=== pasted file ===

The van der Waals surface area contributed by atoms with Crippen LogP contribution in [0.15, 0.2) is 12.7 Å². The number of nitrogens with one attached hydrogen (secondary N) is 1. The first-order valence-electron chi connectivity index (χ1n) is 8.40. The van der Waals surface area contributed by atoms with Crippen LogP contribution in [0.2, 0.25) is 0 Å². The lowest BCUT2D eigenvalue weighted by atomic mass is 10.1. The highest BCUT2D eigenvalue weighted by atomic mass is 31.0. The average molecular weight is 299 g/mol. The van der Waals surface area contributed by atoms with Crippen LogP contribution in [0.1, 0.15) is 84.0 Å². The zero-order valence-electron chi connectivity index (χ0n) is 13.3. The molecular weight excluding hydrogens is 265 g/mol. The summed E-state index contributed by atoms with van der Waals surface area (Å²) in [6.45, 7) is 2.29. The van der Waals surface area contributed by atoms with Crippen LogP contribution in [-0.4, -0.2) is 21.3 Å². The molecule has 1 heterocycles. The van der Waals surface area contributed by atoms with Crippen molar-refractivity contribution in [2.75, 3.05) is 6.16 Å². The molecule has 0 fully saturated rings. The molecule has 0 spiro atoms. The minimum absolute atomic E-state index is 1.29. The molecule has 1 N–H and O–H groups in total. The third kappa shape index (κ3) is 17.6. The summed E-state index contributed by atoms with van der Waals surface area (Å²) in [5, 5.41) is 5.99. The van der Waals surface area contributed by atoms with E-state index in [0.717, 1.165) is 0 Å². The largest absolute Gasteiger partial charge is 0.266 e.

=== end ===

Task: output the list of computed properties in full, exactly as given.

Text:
The van der Waals surface area contributed by atoms with Crippen LogP contribution in [0.15, 0.2) is 12.7 Å². The number of nitrogens with one attached hydrogen (secondary N) is 1. The first-order valence-electron chi connectivity index (χ1n) is 8.40. The van der Waals surface area contributed by atoms with Crippen LogP contribution in [0.2, 0.25) is 0 Å². The lowest BCUT2D eigenvalue weighted by atomic mass is 10.1. The highest BCUT2D eigenvalue weighted by atomic mass is 31.0. The average molecular weight is 299 g/mol. The van der Waals surface area contributed by atoms with Crippen LogP contribution in [0.1, 0.15) is 84.0 Å². The zero-order valence-electron chi connectivity index (χ0n) is 13.3. The molecular weight excluding hydrogens is 265 g/mol. The summed E-state index contributed by atoms with van der Waals surface area (Å²) in [6.45, 7) is 2.29. The van der Waals surface area contributed by atoms with Crippen LogP contribution in [-0.4, -0.2) is 21.3 Å². The molecule has 1 heterocycles. The van der Waals surface area contributed by atoms with Crippen molar-refractivity contribution in [2.75, 3.05) is 6.16 Å². The molecule has 0 fully saturated rings. The molecule has 0 spiro atoms. The minimum absolute atomic E-state index is 1.29. The molecule has 1 N–H and O–H groups in total. The third kappa shape index (κ3) is 17.6. The summed E-state index contributed by atoms with van der Waals surface area (Å²) in [5, 5.41) is 5.99. The van der Waals surface area contributed by atoms with E-state index in [0.717, 1.165) is 0 Å². The largest absolute Gasteiger partial charge is 0.266 e.